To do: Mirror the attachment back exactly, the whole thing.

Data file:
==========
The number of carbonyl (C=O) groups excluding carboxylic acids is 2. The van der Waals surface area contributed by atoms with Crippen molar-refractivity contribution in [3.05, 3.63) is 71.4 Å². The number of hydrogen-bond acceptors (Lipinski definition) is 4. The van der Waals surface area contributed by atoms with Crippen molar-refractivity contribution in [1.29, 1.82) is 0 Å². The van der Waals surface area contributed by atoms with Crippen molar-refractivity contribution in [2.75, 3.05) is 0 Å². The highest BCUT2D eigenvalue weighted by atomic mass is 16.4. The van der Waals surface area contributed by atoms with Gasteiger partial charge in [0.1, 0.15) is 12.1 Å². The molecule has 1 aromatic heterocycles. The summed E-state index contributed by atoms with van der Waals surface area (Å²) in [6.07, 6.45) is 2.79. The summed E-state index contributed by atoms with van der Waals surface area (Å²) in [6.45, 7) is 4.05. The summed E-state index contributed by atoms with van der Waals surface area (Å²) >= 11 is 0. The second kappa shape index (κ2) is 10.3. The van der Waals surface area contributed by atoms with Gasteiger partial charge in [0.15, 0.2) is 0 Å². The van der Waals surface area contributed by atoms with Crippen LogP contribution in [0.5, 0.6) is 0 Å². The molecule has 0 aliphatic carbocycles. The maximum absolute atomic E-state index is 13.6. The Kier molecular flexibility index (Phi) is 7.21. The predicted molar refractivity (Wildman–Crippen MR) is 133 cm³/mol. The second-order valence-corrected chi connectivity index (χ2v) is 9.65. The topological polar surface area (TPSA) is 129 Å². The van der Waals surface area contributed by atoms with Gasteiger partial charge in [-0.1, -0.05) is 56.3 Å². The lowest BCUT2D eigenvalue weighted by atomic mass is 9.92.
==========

The number of carbonyl (C=O) groups excluding carboxylic acids is 2. The van der Waals surface area contributed by atoms with Crippen molar-refractivity contribution in [3.05, 3.63) is 71.4 Å². The number of hydrogen-bond acceptors (Lipinski definition) is 4. The van der Waals surface area contributed by atoms with Crippen molar-refractivity contribution in [1.29, 1.82) is 0 Å². The van der Waals surface area contributed by atoms with Crippen molar-refractivity contribution in [2.75, 3.05) is 0 Å². The highest BCUT2D eigenvalue weighted by atomic mass is 16.4. The van der Waals surface area contributed by atoms with Gasteiger partial charge in [0.1, 0.15) is 12.1 Å². The molecule has 1 aromatic heterocycles. The summed E-state index contributed by atoms with van der Waals surface area (Å²) in [6.07, 6.45) is 2.79. The summed E-state index contributed by atoms with van der Waals surface area (Å²) in [6.45, 7) is 4.05. The summed E-state index contributed by atoms with van der Waals surface area (Å²) >= 11 is 0. The second kappa shape index (κ2) is 10.3. The van der Waals surface area contributed by atoms with Gasteiger partial charge in [0.15, 0.2) is 0 Å². The van der Waals surface area contributed by atoms with Crippen LogP contribution in [0.5, 0.6) is 0 Å². The molecule has 0 aliphatic carbocycles. The maximum absolute atomic E-state index is 13.6. The Kier molecular flexibility index (Phi) is 7.21. The predicted molar refractivity (Wildman–Crippen MR) is 133 cm³/mol. The second-order valence-corrected chi connectivity index (χ2v) is 9.65. The topological polar surface area (TPSA) is 129 Å². The van der Waals surface area contributed by atoms with Gasteiger partial charge in [-0.1, -0.05) is 56.3 Å². The lowest BCUT2D eigenvalue weighted by atomic mass is 9.92.